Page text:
It's all just a nice little diversion in the end though, let's face it, and what we're actually here for, the detailed recreation of every aspect of F1's new season, is still the main show, and it's a show that looks and plays slightly better than ever we reckon. This season's new rules, cars and drivers are all present and correct and although the cars do feel a little stiffer and heavier at slow speeds, boy oh boy, do they move smoothly through faster sections of track. Get some speed up in these new models and you can really push through corners at pace, it feels incredibly fast at times and always as though you're right on the verge of completely losing control. There's been some debate as to whether the cars feel better or worse this year, but for us this stability moving through fast corners is a step up that gives races a real edge as you push past opponents and take big chances on tight bends at ridiculous speeds.

F1 22 Review - Screenshot 4 of 4

Of course, the racing action here looks and sounds as good as ever too and events load super fast on Series X so there's almost no waiting around, which also means no time to sit and listen to the extremely EA-style soundtrack of fairly terrible contemporary music - a big win in our book! You've got fancy dynamic weather, the ability to do a safety car lap before pulling into the starting grid by yourself to kick off a race, live stats for all real world drivers and cars that update throughout the season, new optional QTE events for pitting, a 30 tier "podium pass" full of cosmetics to blag and so on. This is a big old detailed racer when you get stuck into its core modes and the huge career offering is still as thrillingly deep and immersive as ever.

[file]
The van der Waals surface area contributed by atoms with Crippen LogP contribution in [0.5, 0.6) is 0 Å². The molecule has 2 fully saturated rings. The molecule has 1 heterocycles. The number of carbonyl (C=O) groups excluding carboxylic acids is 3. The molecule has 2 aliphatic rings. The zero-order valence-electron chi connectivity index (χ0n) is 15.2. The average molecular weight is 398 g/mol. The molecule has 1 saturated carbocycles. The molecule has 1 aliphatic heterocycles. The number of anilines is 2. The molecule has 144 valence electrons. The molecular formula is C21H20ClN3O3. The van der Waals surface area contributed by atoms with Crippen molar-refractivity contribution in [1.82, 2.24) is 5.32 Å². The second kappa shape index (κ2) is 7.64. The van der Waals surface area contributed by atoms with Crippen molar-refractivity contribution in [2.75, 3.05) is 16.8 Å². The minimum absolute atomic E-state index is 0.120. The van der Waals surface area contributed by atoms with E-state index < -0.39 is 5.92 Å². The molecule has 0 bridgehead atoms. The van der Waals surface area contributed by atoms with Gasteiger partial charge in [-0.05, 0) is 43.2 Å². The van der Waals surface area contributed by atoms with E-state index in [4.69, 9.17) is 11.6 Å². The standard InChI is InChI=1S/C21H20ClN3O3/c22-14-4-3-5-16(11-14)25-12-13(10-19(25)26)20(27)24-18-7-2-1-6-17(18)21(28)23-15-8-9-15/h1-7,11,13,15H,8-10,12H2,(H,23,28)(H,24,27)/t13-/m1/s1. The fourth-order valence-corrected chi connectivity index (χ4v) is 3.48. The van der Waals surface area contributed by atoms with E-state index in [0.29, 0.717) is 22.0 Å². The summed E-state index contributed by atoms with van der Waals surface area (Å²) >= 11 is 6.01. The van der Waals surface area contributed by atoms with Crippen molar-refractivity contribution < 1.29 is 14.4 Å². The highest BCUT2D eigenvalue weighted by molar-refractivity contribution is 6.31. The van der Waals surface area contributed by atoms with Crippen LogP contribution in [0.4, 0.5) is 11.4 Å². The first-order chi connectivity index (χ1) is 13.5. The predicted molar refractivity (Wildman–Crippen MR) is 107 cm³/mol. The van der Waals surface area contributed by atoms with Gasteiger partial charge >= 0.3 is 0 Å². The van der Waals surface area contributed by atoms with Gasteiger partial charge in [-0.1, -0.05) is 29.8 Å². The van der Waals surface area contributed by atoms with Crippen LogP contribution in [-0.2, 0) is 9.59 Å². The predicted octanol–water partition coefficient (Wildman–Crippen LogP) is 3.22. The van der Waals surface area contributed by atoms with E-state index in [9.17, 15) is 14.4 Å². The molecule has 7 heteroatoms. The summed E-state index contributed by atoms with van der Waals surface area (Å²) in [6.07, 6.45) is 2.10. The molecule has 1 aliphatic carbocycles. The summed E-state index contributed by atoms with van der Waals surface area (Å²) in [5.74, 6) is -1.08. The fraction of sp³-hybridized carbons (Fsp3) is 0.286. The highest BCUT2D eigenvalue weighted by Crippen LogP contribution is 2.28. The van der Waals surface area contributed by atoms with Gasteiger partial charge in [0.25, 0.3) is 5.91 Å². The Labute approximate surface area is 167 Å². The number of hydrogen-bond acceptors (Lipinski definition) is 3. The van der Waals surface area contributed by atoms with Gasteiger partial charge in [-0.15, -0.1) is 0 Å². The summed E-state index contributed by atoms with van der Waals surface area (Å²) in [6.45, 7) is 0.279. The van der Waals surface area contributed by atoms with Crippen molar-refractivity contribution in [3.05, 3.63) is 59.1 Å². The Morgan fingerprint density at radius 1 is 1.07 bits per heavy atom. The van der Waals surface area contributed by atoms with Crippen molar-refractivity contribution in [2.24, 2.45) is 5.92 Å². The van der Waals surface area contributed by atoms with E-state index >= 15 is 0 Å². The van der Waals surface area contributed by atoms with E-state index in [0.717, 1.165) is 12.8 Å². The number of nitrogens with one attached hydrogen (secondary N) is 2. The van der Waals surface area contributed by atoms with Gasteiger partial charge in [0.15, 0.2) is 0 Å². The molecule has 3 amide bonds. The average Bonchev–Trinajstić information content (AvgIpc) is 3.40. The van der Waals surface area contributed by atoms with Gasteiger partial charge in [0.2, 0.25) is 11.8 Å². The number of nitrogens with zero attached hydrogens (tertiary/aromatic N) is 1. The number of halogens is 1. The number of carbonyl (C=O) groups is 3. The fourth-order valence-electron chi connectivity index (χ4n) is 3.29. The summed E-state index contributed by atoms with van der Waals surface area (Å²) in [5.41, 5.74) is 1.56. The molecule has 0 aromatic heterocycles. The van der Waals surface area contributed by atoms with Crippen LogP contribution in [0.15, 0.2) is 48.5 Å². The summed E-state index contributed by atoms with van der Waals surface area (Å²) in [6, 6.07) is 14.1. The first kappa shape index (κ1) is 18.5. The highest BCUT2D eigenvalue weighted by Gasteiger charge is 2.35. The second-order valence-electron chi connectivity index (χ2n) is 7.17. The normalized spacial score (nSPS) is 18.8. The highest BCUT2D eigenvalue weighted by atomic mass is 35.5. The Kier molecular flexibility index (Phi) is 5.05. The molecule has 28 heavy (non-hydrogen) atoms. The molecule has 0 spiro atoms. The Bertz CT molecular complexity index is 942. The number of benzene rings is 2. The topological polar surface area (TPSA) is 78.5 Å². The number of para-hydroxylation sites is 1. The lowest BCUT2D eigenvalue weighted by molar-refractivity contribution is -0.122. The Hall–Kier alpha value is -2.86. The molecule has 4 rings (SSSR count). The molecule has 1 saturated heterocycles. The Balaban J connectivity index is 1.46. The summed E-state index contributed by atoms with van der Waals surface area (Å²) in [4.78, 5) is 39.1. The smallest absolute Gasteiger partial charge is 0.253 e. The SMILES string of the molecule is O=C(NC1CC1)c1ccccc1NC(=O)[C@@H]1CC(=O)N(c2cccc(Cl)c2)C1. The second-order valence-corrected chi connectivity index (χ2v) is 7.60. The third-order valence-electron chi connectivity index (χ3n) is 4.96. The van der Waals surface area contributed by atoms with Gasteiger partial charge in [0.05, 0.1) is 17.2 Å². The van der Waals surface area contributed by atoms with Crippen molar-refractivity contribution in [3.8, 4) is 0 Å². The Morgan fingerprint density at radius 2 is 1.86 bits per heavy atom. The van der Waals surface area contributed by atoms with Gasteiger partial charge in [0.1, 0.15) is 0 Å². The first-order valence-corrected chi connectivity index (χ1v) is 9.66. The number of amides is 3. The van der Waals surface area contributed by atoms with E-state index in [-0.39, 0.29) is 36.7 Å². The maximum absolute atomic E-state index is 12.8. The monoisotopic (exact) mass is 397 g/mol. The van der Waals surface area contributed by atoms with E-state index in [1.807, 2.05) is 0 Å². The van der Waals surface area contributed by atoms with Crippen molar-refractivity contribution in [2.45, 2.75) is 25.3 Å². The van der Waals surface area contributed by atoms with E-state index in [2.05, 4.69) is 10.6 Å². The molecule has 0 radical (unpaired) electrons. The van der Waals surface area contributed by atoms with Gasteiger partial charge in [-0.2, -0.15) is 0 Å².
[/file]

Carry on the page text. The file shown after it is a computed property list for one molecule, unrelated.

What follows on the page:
In terms of those core modes, well, everything you'd expect is here with little changed from last year. You can dive into a career as either driver or MyTeam manager, create your own Grand Prix, take on time trials and get stuck into the game's online multiplayer component. There's nothing brand new outside of those supercars, and the ability to dress up your avatar and house, but there's still more than enough to make this an easy recommendation for fans of going really fast in very loud cars.

And there you have it, another year another mechanically superb F1 game that 100% nails its racing action and recreation of just about every aspect of its real-life counterpart. Yes, it doesn't make any big changes, we don't care much for F1 Life, and there's no show-stopping reason for you to dive in here if you own last year's game, but this is still a fantastic racing experience that serves up all the thrill, spills and occasional snores of a typical F1 season that fans will no doubt spend the next 12 months enraptured by, regardless of a handful of shortcomings.


F1 22 is another super solid entry in Codemasters' superlative run of racers. There may not be any really pressing reason to pick this one up if you own last year's game, but besides a lack of new ways to play and an F1 Life mode that's all a bit pointless in the end, this is still the pinnacle of F1 video game action that fans of the sport will no doubt be enjoying until F1 23 drops.